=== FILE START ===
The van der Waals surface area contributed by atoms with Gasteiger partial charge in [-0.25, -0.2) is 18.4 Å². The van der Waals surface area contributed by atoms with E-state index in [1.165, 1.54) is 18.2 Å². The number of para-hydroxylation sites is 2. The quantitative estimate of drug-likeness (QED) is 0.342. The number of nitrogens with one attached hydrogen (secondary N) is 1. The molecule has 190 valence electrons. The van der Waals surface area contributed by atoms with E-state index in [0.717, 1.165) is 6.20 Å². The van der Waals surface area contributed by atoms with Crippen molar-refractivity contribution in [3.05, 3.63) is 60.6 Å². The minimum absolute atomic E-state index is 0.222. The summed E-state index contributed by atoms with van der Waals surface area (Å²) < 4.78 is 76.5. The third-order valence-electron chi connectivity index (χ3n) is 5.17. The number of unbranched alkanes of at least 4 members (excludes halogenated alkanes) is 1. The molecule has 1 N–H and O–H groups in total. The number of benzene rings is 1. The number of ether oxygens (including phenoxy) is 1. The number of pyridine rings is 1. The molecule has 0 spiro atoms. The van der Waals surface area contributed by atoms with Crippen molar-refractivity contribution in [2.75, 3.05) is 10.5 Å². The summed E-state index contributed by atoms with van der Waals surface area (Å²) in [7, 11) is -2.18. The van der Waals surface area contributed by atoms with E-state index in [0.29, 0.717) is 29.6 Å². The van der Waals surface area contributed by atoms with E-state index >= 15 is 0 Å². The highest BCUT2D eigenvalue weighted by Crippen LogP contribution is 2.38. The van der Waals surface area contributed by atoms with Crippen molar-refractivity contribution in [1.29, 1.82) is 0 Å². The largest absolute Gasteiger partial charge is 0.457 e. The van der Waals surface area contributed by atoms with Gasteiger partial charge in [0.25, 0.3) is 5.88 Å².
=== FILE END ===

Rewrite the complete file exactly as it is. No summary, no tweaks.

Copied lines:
The van der Waals surface area contributed by atoms with Gasteiger partial charge in [-0.25, -0.2) is 18.4 Å². The van der Waals surface area contributed by atoms with E-state index in [1.165, 1.54) is 18.2 Å². The number of para-hydroxylation sites is 2. The quantitative estimate of drug-likeness (QED) is 0.342. The number of nitrogens with one attached hydrogen (secondary N) is 1. The molecule has 190 valence electrons. The van der Waals surface area contributed by atoms with E-state index in [0.717, 1.165) is 6.20 Å². The van der Waals surface area contributed by atoms with Crippen molar-refractivity contribution in [3.05, 3.63) is 60.6 Å². The minimum absolute atomic E-state index is 0.222. The summed E-state index contributed by atoms with van der Waals surface area (Å²) < 4.78 is 76.5. The third-order valence-electron chi connectivity index (χ3n) is 5.17. The number of unbranched alkanes of at least 4 members (excludes halogenated alkanes) is 1. The molecule has 1 N–H and O–H groups in total. The number of benzene rings is 1. The number of ether oxygens (including phenoxy) is 1. The number of pyridine rings is 1. The molecule has 0 spiro atoms. The van der Waals surface area contributed by atoms with Crippen molar-refractivity contribution in [2.75, 3.05) is 10.5 Å². The summed E-state index contributed by atoms with van der Waals surface area (Å²) in [7, 11) is -2.18. The van der Waals surface area contributed by atoms with E-state index in [0.29, 0.717) is 29.6 Å². The van der Waals surface area contributed by atoms with E-state index >= 15 is 0 Å². The highest BCUT2D eigenvalue weighted by Crippen LogP contribution is 2.38. The van der Waals surface area contributed by atoms with Crippen molar-refractivity contribution in [1.29, 1.82) is 0 Å². The largest absolute Gasteiger partial charge is 0.457 e. The van der Waals surface area contributed by atoms with Gasteiger partial charge in [0.25, 0.3) is 5.88 Å².